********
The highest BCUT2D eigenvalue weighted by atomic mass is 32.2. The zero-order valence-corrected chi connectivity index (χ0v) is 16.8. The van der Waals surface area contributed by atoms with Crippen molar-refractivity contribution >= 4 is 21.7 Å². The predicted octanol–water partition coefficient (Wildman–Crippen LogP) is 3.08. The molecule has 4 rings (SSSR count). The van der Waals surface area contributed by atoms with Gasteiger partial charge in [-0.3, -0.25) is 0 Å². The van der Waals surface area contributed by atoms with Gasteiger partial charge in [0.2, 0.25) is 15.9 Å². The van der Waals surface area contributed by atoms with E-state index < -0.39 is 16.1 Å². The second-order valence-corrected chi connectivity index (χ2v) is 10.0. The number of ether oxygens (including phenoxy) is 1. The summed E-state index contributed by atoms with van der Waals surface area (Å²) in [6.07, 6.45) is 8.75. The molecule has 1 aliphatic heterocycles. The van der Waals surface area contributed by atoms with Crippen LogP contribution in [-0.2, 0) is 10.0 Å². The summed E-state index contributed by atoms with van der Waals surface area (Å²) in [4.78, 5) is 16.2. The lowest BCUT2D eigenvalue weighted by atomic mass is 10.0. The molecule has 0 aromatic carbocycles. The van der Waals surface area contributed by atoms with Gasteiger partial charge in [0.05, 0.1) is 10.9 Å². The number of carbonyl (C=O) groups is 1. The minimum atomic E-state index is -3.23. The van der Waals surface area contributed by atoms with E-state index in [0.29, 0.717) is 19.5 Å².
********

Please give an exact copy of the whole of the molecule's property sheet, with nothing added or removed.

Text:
The highest BCUT2D eigenvalue weighted by atomic mass is 32.2. The zero-order valence-corrected chi connectivity index (χ0v) is 16.8. The van der Waals surface area contributed by atoms with Crippen molar-refractivity contribution >= 4 is 21.7 Å². The predicted octanol–water partition coefficient (Wildman–Crippen LogP) is 3.08. The molecule has 4 rings (SSSR count). The van der Waals surface area contributed by atoms with Gasteiger partial charge in [-0.3, -0.25) is 0 Å². The van der Waals surface area contributed by atoms with Gasteiger partial charge in [0.2, 0.25) is 15.9 Å². The van der Waals surface area contributed by atoms with E-state index < -0.39 is 16.1 Å². The second-order valence-corrected chi connectivity index (χ2v) is 10.0. The number of ether oxygens (including phenoxy) is 1. The summed E-state index contributed by atoms with van der Waals surface area (Å²) in [6.07, 6.45) is 8.75. The molecule has 1 aliphatic heterocycles. The van der Waals surface area contributed by atoms with Crippen LogP contribution in [-0.2, 0) is 10.0 Å². The summed E-state index contributed by atoms with van der Waals surface area (Å²) in [4.78, 5) is 16.2. The lowest BCUT2D eigenvalue weighted by atomic mass is 10.0. The molecule has 0 aromatic carbocycles. The van der Waals surface area contributed by atoms with Gasteiger partial charge in [0.05, 0.1) is 10.9 Å². The number of carbonyl (C=O) groups is 1. The minimum atomic E-state index is -3.23. The van der Waals surface area contributed by atoms with E-state index in [0.29, 0.717) is 19.5 Å².